4 posts were split to a new topic: Translating 'disturbance of wind

Thanks, fixed.

Umm, that seems to be an issue with the readings. Most times where this passage appears we see lohitapitta, for which I follow Ven Bodhi in rendering as “hemorrhage”. TBH, I don’t really know what it means, and most of these are educated guesses.

Yes, it’s a good point. I’m not really sure, but certainly that would be a reasonable choice. Perhaps it deserves more close research.


In MN 35 there is a passage where I don’t understand the translation:

Grounded on form they make good and bad choices.
rūpattāyaṃ purisapuggalo rūpe patiṭṭhāya puññaṃ vā apuññaṃ vā pasavati

I don’t see a word that corresponds with ‘choices’ - doesn’t it stand in conflict with how you otherwise translate sankhara?

Bodhi seems to follow the text more closely when he translates

based upon material form he produces merit or demerit.


Yes, Ven Bodhi’s is more literal, but it’s not what I would consider idiomatic or particularly comprehensible.


Error in AN 10.99:

Suppose there was a large lake, and along comes a bull elephant with a height of seven or eight cubits. He’d think, ‘Why don’t I plunge into this lake and play around while washing my ears and back? When I’ve bathed and emerged from the water, I’ll come out and go wherever I want.’ And that’s just what he does. Why is that? Because his large life-form finds a footing in the depths.

The part in bold should read “…and drunk, I’ll emerge from the water…”, as in this passage:

Then along comes a rabbit or a cat. They’d think, ‘What difference is there between me and a bull elephant? Why don’t I plunge into this lake and play around while washing my ears and back? When I’ve bathed and drunk, I’ll emerge from the water and go wherever I want.’ They jump into the lake rashly, without thinking. You can expect that they’ll sink down or float away. Why is that? Because their little life-form finds no footing in the depths. If someone should say this, ‘Though I don’t have immersion, I’m going to frequent remote lodgings in the wilderness and the forest.’ You can expect that they’ll sink down or float away.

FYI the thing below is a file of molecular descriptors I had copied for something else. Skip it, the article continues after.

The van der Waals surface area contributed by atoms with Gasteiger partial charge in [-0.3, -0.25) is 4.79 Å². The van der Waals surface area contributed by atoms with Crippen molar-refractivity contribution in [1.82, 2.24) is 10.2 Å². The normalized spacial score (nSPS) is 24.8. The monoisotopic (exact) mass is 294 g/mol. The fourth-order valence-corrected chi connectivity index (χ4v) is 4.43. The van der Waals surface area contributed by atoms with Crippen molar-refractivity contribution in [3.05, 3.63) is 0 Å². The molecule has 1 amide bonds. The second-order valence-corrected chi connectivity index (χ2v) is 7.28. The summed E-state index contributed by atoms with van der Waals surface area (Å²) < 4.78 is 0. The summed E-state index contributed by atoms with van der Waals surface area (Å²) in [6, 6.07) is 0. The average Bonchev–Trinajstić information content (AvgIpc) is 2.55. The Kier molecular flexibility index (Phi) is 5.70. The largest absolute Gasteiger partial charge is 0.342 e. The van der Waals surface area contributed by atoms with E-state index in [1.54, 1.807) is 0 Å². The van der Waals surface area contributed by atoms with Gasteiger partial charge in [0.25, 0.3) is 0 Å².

nhatvā ca pivitvā ca paccuttaritvā yena kāmaṃ pakkameyyan’ti.


Hi again,

I don’t want to nag, but it seems that nobody has looked into this post from three weeks ago:


Indeed, thanks.

Indeed, thanks. Sorry for missing this earlier, I try to catch all of them, but obviously I overlooked this one. Getting a timely reminder is very helpful! :pray:


Also, is “them” the right pronoun for gentleman?

DN 31:
Friends and colleagues served by a gentleman in these five ways show compassion to them …

Ascetics and brahmins served by a gentleman in these five ways show compassion to them …


Hmm, good point, I’ll change to “him” in this case. Update: fixed! Or at least, I hope so. It’s a tricky one to find.


MN 13

Then several mendicants robed up in the morning and, taking their bowls and robes, entered Sāvatthī for alms. Then it occurred to him, “It’s too early to wander for alms in Sāvatthī. Why don’t we go to the monastery of the wanderers who follow other paths?”


Unfortunately, the website for the Petavatthu translation by Ven Gnananada has changed. it is in the (i) dot on his Petavatthu translations. For example here SuttaCentral


Correct:Stories of Ghosts from the Petavatthu - Mahamevnawa Monastery English Website

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I notice that in blurbs there is often still terminology that has been changed in the actual suttas, like for example “convergence” that has been modified to “immersion” in the suttas.


SN34.10 is incompletely translated. It is 1/4 complete.

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Bhikkhus , to one encloived with the thirty-two marks of a Superman…

“Encloived” is a rather lovely word. Perhaps we could use it to mean “enclosed with ivy” or something. Still, I think the intended word is “endowed”.